Josquin may have become a choirboy with his friend and colleague the Franco Flemish composer Jean Mouton at Saint-Quentin’s royal church, probably around 1460. It is certainly possible that Josquin acquired his later connections with the French royal chapel through early experiences at Saint-Quentin.  Josquin may also have studied counterpoint under Ockeghem, whom he greatly admired throughout his life.  Josquin composed an eloquent lament on the death of Ockeghem in 1497.  The first definite record of his employment is dated 1477, and it shows that he was a singer at the chapel of René, Duke of Anjou, in Aix-en-Provence. He remained there at least until 1478. No certain records of his movements exist for the period from March 1478 until 1483, but if he remained in the employ of René he would have transferred to Paris in 1481 along with the rest of the chapel. One of Josquin’s early motets, Misericordias Domini in aeternum cantabo, suggests a direct connection with Louis XI, who was king during this time. In 1483 Josquin returned to Condé to claim his inheritance from his aunt and uncle, who may have been killed by the army of Louis XI in May 1478, when they besieged the town, locked the population into the church, and burned them alive.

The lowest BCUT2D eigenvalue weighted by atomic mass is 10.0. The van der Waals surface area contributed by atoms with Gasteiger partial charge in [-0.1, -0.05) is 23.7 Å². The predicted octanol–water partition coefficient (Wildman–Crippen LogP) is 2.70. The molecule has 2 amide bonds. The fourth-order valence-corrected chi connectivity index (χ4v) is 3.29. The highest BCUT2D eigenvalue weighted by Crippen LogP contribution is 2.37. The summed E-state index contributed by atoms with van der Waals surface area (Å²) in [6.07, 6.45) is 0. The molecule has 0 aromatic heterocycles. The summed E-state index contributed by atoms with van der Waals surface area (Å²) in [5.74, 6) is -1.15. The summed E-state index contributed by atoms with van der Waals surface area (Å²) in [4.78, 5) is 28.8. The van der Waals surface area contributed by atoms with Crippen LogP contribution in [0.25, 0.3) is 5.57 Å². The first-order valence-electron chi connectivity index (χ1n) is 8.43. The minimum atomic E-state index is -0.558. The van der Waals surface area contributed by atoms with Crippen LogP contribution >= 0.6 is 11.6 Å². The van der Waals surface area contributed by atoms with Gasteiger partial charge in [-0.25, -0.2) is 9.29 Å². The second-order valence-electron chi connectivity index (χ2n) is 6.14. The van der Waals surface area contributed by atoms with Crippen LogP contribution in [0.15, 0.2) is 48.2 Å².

The period from 1480 to 1482 has puzzled biographers; contradictory evidence exists suggesting either that Josquin was still in France, or was already in the service of the Sforza family, specifically with Ascanio Sforza, who had been banished from Milan and resided temporarily in Ferrara or Naples. Residence in Ferrara in the early 1480s could explain the Missa Hercules dux Ferrariae, composed for Ercole d’Este, but which stylistically does not fit with the usual date of 1503–4 when Josquin was known to be in Ferrara. Alternatively it has been suggested that Josquin spent some of that time in Hungary, based on a mid-16th-century Roman document describing the Hungarian court in those years, and including Josquin as one of the musicians present.  In either 1483 or 1484, Josquin is known to have been in the service of the Sforza family in Milan. While in their employ, he made one or more trips to Rome, and possibly also to Paris; while in Milan he made the acquaintance of Franchinus Gaffurius, who was maestro di cappella of the cathedral there. He was in Milan again in 1489, after a possible period of travel; but he left that year.